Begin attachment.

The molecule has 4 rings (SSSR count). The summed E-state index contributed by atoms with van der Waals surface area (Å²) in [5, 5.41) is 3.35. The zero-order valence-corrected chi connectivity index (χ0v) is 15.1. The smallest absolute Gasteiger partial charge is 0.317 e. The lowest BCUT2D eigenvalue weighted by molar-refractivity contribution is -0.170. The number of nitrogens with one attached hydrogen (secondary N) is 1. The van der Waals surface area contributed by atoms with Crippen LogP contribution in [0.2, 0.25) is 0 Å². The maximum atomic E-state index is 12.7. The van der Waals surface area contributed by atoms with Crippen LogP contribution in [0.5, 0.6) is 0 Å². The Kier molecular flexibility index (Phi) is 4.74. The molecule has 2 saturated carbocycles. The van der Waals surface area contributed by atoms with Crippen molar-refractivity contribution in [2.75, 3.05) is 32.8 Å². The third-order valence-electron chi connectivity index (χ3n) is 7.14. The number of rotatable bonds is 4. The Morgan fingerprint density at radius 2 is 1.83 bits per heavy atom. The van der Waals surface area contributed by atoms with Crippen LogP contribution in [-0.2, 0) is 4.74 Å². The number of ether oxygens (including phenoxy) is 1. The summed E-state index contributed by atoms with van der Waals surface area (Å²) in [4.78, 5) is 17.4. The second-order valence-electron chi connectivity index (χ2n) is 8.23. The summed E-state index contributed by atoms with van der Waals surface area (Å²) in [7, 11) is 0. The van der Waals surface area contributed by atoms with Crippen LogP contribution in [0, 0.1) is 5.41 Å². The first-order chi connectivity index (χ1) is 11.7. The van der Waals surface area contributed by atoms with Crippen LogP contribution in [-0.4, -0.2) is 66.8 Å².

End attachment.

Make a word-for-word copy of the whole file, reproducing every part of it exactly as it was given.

The molecule has 4 rings (SSSR count). The summed E-state index contributed by atoms with van der Waals surface area (Å²) in [5, 5.41) is 3.35. The zero-order valence-corrected chi connectivity index (χ0v) is 15.1. The smallest absolute Gasteiger partial charge is 0.317 e. The lowest BCUT2D eigenvalue weighted by molar-refractivity contribution is -0.170. The number of nitrogens with one attached hydrogen (secondary N) is 1. The van der Waals surface area contributed by atoms with Crippen LogP contribution in [0.2, 0.25) is 0 Å². The maximum atomic E-state index is 12.7. The van der Waals surface area contributed by atoms with Crippen LogP contribution in [0.5, 0.6) is 0 Å². The Kier molecular flexibility index (Phi) is 4.74. The molecule has 2 saturated carbocycles. The van der Waals surface area contributed by atoms with Crippen molar-refractivity contribution in [2.75, 3.05) is 32.8 Å². The third-order valence-electron chi connectivity index (χ3n) is 7.14. The number of rotatable bonds is 4. The Morgan fingerprint density at radius 2 is 1.83 bits per heavy atom. The van der Waals surface area contributed by atoms with Crippen LogP contribution in [-0.2, 0) is 4.74 Å². The number of ether oxygens (including phenoxy) is 1. The summed E-state index contributed by atoms with van der Waals surface area (Å²) in [4.78, 5) is 17.4. The second-order valence-electron chi connectivity index (χ2n) is 8.23. The summed E-state index contributed by atoms with van der Waals surface area (Å²) in [7, 11) is 0. The van der Waals surface area contributed by atoms with Crippen LogP contribution in [0, 0.1) is 5.41 Å². The first-order chi connectivity index (χ1) is 11.7. The van der Waals surface area contributed by atoms with Crippen LogP contribution in [-0.4, -0.2) is 66.8 Å².